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DIRECTORY OF LIVE SEAFOOD MARKETS AND RESTAURANTS IN NORTHEASTERN U.S. NOW AVAILABLE
Booklet the Result of NJ Department of Agriculture Live Seafood Marketing StudyFor Immediate Release: August 24, 2007
Contact: Lynne Richmond
(TRENTON) – Live seafood is a significant part of some people’s cultures, for others, it is the best way to ensure their food is as fresh as it can be. To aid consumers in finding markets and restaurants from Maine to Virginia that sell their seafood live, the New Jersey Department of Agriculture has compiled a directory, “Live Seafood: The Best Test of Quality.”
“There are many ethnicities out there that have an interest in purchasing live seafood, but may not know of its availability,” said New Jersey Secretary of Agriculture Charles M. Kuperus. “This multi-lingual consumer directory is designed to facilitate sales by helping people find places where they can make live seafood purchases. The live seafood market is an important component of New Jersey’s seafood sector, and the goal of the directory is to help stimulate the live seafood industry.”
The directory is the result of a two-year-long survey of consumers, producers, wholesalers and buyers in the Northeast about consumption of live fish, shellfish and other seafood products. The study was conducted by the New Jersey Department of Agriculture, in cooperation with Rutgers University and the University of Delaware, and paid for with a $56,500 matching grant from the United States Department of Agriculture’s Federal-State Marketing Improvement Program (FSMIP). The grant’s purpose was to help promote the production and consumption of locally grown live seafood products.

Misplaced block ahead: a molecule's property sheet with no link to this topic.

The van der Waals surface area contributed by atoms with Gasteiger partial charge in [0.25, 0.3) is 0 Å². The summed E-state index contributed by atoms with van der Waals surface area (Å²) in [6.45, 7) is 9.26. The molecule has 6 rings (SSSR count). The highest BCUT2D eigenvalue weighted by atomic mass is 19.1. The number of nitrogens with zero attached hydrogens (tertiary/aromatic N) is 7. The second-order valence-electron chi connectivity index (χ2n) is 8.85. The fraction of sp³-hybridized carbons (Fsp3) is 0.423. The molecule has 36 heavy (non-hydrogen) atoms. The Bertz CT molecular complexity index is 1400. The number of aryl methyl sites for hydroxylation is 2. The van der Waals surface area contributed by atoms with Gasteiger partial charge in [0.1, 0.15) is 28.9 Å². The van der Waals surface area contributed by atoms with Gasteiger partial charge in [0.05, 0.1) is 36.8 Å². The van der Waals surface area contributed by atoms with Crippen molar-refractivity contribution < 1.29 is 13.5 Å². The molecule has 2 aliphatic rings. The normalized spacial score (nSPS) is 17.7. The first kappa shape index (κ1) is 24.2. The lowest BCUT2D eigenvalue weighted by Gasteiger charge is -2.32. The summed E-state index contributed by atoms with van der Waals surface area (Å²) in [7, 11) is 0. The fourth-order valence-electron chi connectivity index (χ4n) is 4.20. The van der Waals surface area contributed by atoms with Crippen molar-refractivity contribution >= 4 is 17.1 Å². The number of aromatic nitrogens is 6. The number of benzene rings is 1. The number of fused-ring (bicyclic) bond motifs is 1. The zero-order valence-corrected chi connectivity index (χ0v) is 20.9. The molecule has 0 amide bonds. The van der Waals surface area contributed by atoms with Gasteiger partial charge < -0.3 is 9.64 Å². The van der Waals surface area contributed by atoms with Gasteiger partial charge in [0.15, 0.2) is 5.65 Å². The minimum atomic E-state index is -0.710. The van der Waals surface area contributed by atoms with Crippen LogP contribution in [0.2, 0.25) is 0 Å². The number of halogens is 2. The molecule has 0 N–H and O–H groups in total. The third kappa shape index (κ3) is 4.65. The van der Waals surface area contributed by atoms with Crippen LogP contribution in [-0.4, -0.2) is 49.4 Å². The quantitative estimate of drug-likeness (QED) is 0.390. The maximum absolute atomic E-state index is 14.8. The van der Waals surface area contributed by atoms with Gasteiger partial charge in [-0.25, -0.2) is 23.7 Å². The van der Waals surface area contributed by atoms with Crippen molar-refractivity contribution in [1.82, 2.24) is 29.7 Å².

The consumer directory is available online at: www.jerseyseafood.nj.gov/Ethnic%20Live%20Seafood%20Directory%20web.htm. Requests for the print version can be sent to email@example.com. The directory is not a complete listing of all markets and restaurants in the region that offer live seafood, only those that confirmed their willingness to be listed.
In addition, the Department worked with the Sea Grant and College of Marine Science at the University of Delaware to compile and publish a list of producers of live seafood products, both commercial fishermen and aquaculturists, which was produced to make buyers aware of the diversity of domestic production in the Northeast. The Business Network Directory of Live Seafood focuses on, but is not limited to, the Northeast. This guide is available online at www.jerseyseafood.nj.gov/BusinessNetworkDirectory.htm or by e-mailing firstname.lastname@example.org.
The study was conducted at live seafood markets and restaurants in and around Boston, New York City, Philadelphia, and Washington D.C.The survey found that 85 percent of those interviewed at these markets were Chinese. The main reasons respondents gave for seeking out live seafood was for quality, freshness and health benefits. Another major reason was tradition in their families and cultures. Tilapia and hybrid striped bass were the most preferred items purchased at these markets.
“Live seafood has its roots as an ethnic niche market, but with a multitude of ethnicities calling the region home, it is gaining in mainstream familiarity, especially among seafood lovers looking for a unique dining experience,” said Joseph J. Myers, aquaculture development specialist with the Department and principal investigator in the project.
For more information about the live seafood study, visit www.jerseyseafood.nj.gov/ethnicstudy.htm.